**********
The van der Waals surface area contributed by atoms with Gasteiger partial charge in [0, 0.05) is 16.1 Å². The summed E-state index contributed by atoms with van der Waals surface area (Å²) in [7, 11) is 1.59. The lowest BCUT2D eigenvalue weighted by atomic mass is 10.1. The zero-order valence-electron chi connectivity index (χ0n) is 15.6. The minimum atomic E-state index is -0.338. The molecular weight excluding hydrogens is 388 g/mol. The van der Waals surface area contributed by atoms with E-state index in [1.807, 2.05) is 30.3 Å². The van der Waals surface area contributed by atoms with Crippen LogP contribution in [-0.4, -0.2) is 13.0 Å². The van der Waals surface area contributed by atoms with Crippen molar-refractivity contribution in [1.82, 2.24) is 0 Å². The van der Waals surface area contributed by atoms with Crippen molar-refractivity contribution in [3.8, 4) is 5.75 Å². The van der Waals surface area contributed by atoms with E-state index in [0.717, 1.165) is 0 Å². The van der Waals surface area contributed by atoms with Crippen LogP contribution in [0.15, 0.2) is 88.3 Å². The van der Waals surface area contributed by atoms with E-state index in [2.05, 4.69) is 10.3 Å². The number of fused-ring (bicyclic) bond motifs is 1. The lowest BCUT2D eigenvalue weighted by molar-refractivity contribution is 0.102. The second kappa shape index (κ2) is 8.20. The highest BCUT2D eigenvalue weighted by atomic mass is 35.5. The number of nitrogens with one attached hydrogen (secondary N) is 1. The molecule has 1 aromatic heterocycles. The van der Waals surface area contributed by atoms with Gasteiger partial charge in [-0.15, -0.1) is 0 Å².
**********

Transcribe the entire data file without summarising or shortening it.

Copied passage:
The van der Waals surface area contributed by atoms with Gasteiger partial charge in [0, 0.05) is 16.1 Å². The summed E-state index contributed by atoms with van der Waals surface area (Å²) in [7, 11) is 1.59. The lowest BCUT2D eigenvalue weighted by atomic mass is 10.1. The zero-order valence-electron chi connectivity index (χ0n) is 15.6. The minimum atomic E-state index is -0.338. The molecular weight excluding hydrogens is 388 g/mol. The van der Waals surface area contributed by atoms with E-state index in [1.807, 2.05) is 30.3 Å². The van der Waals surface area contributed by atoms with Crippen LogP contribution in [-0.4, -0.2) is 13.0 Å². The van der Waals surface area contributed by atoms with Crippen molar-refractivity contribution in [1.82, 2.24) is 0 Å². The van der Waals surface area contributed by atoms with Crippen molar-refractivity contribution in [3.8, 4) is 5.75 Å². The van der Waals surface area contributed by atoms with E-state index in [0.717, 1.165) is 0 Å². The van der Waals surface area contributed by atoms with Crippen LogP contribution in [0.15, 0.2) is 88.3 Å². The van der Waals surface area contributed by atoms with E-state index in [2.05, 4.69) is 10.3 Å². The number of fused-ring (bicyclic) bond motifs is 1. The lowest BCUT2D eigenvalue weighted by molar-refractivity contribution is 0.102. The second kappa shape index (κ2) is 8.20. The highest BCUT2D eigenvalue weighted by atomic mass is 35.5. The number of nitrogens with one attached hydrogen (secondary N) is 1. The molecule has 1 aromatic heterocycles. The van der Waals surface area contributed by atoms with Gasteiger partial charge in [-0.15, -0.1) is 0 Å².